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The Daily Wildcat

The Daily Wildcat


    Scientists declare the sky is falling

    Chicken Little was bumped on the head by an acorn, and started screaming, “”The sky is falling!”” to whomever would listen. On his hysterical dash to tell the king, he and his gullible barnyard pals were gobbled up by Foxy Loxy.

    The moral? Sometimes people jump into hysterics for no reason, but if Isaac Newton had shouted “”The sky is falling!”” when the apple hit his head instead of making the logical leap to gravity, man might have had to wait another hundred years for that basic and important discovery.

    But the hysterical Chicken Little reaction, not the reasoned Newtonian one, is exactly what the Bulletin of Atomic Scientists is screaming by moving the Doomsday Clock two minutes closer to Zero Hour.

    The publishers of the Bulletin designed the Doomsday Clock as a reminder of the urgency of the nuclear situation brewing after the atomic bombs dropped on Japan during World War II.

    But I would expect more than “”the sky is falling”” from a board that consists of some of the world’s brightest minds; they’re saying the world is closer to destruction, at least in part, for the wrong reasons.

    Since its creation, mankind has been anywhere from a mere two minutes (1953) to 17 minutes (1991) away from self-inflicted Armageddon. It is now five minutes until Doomsday.

    Historically, the scientists who push and pull the hands on the clock have been concerned with disarmament plans, wars, and, most importantly, nuclear proliferation.

    That all changed Jan. 18 when the Bulletin decided to consider a new factor – climate change – when calculating the remainder of humanity’s existence.

    Barring the fact that not since the ancient Mayan calendar has humanity had such a concrete time-frame for the annihilation of Earth, global warming is at best a specious factor to use for Doomsday calculations.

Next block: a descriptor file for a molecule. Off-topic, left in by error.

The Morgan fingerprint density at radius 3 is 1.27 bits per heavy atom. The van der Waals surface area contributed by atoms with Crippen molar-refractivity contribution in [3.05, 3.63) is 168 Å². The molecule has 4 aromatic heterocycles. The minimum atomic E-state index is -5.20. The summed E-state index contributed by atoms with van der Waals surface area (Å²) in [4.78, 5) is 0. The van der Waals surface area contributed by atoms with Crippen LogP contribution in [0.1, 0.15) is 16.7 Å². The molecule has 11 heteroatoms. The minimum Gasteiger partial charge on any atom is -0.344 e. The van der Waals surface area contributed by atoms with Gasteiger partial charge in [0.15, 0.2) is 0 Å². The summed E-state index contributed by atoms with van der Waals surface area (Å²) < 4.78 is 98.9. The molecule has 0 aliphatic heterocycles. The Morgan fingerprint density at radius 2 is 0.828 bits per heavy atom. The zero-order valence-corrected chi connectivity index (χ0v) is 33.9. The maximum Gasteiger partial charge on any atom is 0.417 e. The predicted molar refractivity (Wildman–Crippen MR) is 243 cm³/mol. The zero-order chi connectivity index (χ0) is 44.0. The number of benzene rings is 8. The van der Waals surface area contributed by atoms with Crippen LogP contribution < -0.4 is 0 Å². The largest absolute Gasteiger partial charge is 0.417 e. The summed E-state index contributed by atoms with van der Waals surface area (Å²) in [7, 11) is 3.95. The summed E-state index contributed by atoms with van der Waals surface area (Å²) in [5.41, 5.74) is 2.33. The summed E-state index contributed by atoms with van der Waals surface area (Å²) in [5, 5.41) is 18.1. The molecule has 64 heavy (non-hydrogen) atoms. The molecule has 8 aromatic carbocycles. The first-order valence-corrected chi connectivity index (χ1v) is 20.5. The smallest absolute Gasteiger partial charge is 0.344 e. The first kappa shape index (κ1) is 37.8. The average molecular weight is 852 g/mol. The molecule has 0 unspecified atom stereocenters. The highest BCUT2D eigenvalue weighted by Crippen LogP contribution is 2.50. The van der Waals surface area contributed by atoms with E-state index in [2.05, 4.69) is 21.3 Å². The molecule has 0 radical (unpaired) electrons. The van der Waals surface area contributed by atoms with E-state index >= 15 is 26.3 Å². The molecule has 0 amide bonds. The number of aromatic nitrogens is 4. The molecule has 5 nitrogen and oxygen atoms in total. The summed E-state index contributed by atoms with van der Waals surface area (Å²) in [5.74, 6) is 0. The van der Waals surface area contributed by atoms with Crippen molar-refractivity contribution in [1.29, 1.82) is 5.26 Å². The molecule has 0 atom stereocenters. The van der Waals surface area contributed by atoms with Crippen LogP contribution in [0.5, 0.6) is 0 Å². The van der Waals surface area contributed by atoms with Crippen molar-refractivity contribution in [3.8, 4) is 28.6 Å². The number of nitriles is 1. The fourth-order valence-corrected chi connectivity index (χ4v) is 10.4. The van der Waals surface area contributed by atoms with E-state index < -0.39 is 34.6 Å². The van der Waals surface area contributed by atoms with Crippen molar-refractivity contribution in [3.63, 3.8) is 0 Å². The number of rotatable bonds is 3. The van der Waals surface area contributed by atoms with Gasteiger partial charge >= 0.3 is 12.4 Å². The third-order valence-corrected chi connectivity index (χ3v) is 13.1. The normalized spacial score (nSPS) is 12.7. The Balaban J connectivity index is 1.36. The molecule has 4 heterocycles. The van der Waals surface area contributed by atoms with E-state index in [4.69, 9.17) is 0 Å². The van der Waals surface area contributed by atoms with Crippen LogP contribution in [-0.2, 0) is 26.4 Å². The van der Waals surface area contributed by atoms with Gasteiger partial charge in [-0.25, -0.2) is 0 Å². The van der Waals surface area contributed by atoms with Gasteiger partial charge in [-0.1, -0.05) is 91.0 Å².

There’s no doubt that the nuclear threat to the world has increased with Russia taking its position as the world’s leading arms dealer, Iran seeking nuclear “”energy”” to launch into Israel and other unstable regimes and terror cells around the world that want or have access to nuclear weapons.

    But even if the father-of-everything, Al Gore, is right about global warming, the inconvenient truth of the current situation is that most of the alleged global warming emissions do not come from sport utility vehicles, planes and semi-trucks.

    In fact, the United Nation’s Food and Agricultural Organization recently released a comprehensive study titled “”Livestock’s Long Shadow,”” which outlines the destructive power of Chicken Little’s pals, especially cattle.

    According to the study, livestock production accounts for 18 percent of anthropogenic greenhouse gases – more than all forms of transportation combined.

    The study also reports that livestock production accounts for 35 percent to 40 percent of the world’s methane emissions. Methane allegedly heats the earth 20 times faster than carbon dioxide, the environmentalist Chicken Little’s favorite scapegoat.

    Cattle and other farm animals also produce a number of other harmful products, including 64 percent of earth’s ammonia, which leads to acid rain.

    Add livestock’s adverse effects on native species, drinking water and coral reefs, and Chicken Little himself would certainly lead a global livestock extermination campaign to save the world from the looming global warming apocalypse.

    While forcing all the world’s inhabitants to turn vegan isn’t practical, the Bulletin’s release never mentions reducing meat consumption or insisting on cleaner, more efficient farming practices as ways to move the clock back a few strokes.

    Although any changes to farming regulations would be implemented by the individual countries, it would be helpful for the Bulletin to provide recommended guidelines for countries attempting to mitigate the impact livestock production has on the environment.

    The U.N.’s Food and Agricultural Organization survey recommends removing agricultural subsidies, enforcing uniform emission limits, and responsible trade liberalization.

    But instead of presenting solutions that would have a substantial positive impact on the environment, the Bulletin’s board statement has a single-minded focus on limiting the carbon emissions released from automobiles and raising gas taxes.

    Perhaps the brilliant minds assembled at the Bulletin would better serve humanity if they spent more time figuring out how to neutralize or permanently disarm tyrants like Iran’s Mahmoud Ahmadinejad and North Korea’s Kim Jong Il, and less time bickering over a few minutes on a pretend time piece.

    Kara Karlson is a journalism senior. She can be reached at

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